Below you will find information and resources about the COVID-19 vaccine.
This page will continue to grow as more information is available. Please check back frequently.
I've been vaccinated so I don't need to worry about the COVID-19 Omicron variant
The Omicron variant appears to spread much more easily than any other variant of COVID.
Unvaccinated individuals and those without the booster dose of the vaccine are at the highest risk for devastating effects of the virus but those that are fully vaccinated are still susceptible to Omicron and should continue to exercise caution in public settings.
Even if you get the vaccine you still have to wear a mask and quarantine if you get exposed.
After you are fully vaccinated (two doses of Pfizer or Moderna and one dose of J&J) and waited the two weeks, you are considered fully vaccinated.
If you are exposed to the vaccine you do not have to quarantine as long as you do not show any symptoms. If you are feeling sick or showing signs of COVID-19, you should quarantine until the symptoms go away.
The vaccine will effect my menstrual cycle
Your menstrual cycle cannot be affected by getting the vaccine or being near someone who received a COVID-19 vaccine.
Many things can affect menstrual cycles, including stress, changes in your schedule, problems with sleep, and changes in diet or exercise. Infections may also affect menstrual cycles.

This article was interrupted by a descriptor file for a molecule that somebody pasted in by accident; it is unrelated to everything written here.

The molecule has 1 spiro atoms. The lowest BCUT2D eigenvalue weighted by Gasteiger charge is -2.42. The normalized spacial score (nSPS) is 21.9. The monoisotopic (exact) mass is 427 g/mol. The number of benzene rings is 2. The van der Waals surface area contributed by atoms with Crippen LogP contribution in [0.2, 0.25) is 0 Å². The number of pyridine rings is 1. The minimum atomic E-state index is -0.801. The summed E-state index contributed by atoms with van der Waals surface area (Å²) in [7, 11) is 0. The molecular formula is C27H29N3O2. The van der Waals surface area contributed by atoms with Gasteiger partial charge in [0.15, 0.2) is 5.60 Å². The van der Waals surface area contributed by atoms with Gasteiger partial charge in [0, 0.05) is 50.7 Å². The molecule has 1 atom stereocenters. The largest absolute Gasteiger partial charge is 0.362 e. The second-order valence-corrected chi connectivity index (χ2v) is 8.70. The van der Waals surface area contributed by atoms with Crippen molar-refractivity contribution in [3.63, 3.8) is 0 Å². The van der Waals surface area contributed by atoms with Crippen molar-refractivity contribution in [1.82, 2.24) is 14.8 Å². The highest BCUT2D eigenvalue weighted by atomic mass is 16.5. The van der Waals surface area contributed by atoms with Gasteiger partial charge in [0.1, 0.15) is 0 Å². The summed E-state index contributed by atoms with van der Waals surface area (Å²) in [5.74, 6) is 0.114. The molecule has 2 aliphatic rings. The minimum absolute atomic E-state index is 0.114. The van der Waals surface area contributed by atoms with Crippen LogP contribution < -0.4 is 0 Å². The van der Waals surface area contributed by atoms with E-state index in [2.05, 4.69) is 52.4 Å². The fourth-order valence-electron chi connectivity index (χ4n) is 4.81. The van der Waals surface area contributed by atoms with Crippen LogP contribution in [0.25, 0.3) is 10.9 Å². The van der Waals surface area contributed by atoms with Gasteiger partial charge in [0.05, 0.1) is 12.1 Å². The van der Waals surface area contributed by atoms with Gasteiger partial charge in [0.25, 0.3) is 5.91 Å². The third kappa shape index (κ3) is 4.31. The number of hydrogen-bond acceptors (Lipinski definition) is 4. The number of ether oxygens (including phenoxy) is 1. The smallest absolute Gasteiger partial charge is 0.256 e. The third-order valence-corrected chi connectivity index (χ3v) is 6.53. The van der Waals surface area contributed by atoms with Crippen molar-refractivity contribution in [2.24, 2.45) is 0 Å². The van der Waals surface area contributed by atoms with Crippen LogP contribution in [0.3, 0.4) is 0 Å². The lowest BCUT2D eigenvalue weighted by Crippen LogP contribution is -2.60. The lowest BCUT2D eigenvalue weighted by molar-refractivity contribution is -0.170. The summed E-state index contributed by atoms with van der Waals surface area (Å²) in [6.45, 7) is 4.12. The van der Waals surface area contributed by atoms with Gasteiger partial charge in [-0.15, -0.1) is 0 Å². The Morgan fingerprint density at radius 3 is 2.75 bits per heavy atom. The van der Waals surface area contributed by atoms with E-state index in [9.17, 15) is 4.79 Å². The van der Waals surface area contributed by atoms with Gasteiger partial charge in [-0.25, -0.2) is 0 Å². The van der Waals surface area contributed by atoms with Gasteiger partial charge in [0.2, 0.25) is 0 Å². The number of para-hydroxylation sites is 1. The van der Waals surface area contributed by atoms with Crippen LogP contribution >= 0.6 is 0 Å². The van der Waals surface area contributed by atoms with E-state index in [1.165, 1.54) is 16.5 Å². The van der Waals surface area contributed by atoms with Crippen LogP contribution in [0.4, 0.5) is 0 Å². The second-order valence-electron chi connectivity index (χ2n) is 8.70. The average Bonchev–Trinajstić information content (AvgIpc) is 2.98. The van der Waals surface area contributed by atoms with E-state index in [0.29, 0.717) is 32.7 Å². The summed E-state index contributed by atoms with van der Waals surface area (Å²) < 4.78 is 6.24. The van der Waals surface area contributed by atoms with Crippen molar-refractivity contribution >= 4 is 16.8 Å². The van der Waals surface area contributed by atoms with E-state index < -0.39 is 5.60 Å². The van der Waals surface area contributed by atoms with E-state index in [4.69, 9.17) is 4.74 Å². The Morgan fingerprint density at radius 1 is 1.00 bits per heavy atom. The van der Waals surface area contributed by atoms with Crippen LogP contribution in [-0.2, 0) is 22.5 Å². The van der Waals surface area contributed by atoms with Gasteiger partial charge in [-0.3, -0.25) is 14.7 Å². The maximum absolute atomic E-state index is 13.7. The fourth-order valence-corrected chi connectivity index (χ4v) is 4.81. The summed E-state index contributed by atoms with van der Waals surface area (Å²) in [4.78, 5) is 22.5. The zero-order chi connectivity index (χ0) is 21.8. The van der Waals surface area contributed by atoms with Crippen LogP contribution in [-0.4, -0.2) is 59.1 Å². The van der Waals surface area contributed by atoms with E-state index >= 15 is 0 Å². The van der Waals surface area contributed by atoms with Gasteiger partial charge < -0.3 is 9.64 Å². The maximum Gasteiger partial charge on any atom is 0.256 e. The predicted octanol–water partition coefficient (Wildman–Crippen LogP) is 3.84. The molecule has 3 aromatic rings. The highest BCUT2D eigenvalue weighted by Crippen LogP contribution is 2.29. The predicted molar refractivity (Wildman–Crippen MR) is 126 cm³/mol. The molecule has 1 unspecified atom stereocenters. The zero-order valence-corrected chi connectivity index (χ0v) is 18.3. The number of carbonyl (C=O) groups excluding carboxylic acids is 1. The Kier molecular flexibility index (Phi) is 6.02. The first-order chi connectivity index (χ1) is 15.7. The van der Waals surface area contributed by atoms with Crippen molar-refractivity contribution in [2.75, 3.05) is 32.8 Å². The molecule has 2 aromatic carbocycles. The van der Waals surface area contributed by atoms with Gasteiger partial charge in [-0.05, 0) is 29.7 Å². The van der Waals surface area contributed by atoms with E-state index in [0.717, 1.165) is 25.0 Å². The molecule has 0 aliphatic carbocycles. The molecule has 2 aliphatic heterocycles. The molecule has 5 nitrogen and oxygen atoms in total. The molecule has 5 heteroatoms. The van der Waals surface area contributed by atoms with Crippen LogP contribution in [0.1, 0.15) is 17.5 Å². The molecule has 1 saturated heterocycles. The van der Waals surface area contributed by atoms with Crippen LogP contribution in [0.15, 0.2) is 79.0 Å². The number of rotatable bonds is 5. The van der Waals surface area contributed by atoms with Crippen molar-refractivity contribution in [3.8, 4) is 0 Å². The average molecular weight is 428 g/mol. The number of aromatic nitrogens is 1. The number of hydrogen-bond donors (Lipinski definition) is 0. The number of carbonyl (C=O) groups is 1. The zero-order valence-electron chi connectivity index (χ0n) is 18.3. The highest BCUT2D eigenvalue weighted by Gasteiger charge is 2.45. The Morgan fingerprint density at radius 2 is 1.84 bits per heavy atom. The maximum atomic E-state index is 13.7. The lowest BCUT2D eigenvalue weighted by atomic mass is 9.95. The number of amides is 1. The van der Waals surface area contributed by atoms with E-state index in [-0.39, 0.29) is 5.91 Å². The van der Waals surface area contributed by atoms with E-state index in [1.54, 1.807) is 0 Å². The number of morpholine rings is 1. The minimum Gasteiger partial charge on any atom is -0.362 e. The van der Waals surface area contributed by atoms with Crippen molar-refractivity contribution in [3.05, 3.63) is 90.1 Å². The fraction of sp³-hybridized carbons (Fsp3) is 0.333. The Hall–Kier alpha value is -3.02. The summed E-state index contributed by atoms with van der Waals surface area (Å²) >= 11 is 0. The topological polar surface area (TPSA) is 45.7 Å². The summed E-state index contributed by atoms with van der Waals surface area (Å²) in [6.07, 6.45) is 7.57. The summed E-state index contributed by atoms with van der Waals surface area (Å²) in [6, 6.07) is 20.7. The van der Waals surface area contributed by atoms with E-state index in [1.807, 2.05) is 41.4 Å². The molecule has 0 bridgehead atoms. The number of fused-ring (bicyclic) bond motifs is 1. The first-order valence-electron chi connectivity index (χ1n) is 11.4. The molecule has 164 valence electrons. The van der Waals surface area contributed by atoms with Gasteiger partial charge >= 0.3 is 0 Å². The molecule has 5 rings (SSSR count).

The vaccine isn't safe if I want to have a family some day.
COVID-19 vaccination is recommended for everyone 5 years of age or older, including people who are trying to get pregnant now or might become pregnant in the future, as well as their partners.
Currently no evidence shows that any vaccines, including COVID-19 vaccines, create problems trying to get pregnant in women or men. Learn more about COVID-19 vaccines and people who would like to have a baby.
The vaccine was developed too fast. It isn't safe.
Studies found that the two initial vaccines are both about 95% effective — and reported no serious or life-threatening side effects. There are many reasons why the COVID-19 vaccines could be developed so quickly.
People with serious allergies shouldn't get the vaccine.
Being allergic to one thing does not mean you are automatically allergic to another.
If you have allergies you think may cause a bad reaction to the vaccine, talk to your provider.
I've already had COVID-19 so I am immune.
Evidence continues to indicate that getting a COVID-19 vaccine is the best protection against getting COVID-19, whether you have already had COVID-19 or not.
Kids don’t get seriously sick from COVID-19. It is not worse than the flu.
While children do not die from the virus at the same rate as adults, they can still die from COVID-19. In fact, children die from this virus at rates similar to other diseases for which children are vaccinated or kept out of school.
Vaccine information by County
Find the location nearest you to receive the vaccine.
For those not yet vaccinated, COVID-19 remains a threat so it is important to remember to continue to wear your mask in public, stay at least 6 feet apart from others you do not know and wash your hands frequently.
The CDC has made recommendations on what to do next once you are vaccinated.
Below are links to pages that will provide additional information on the vaccine.
Virginia Garcia Memorial Health Center joined with organizations from around the community to host two online Ask the Experts sessions. The sessions were offered in English and Spanish.
Resources for clinical staff to use. Not all material found on this page may be suitable for VG patients.
Current vaccine data as well as up-to-date stats on the COVID-19 virus.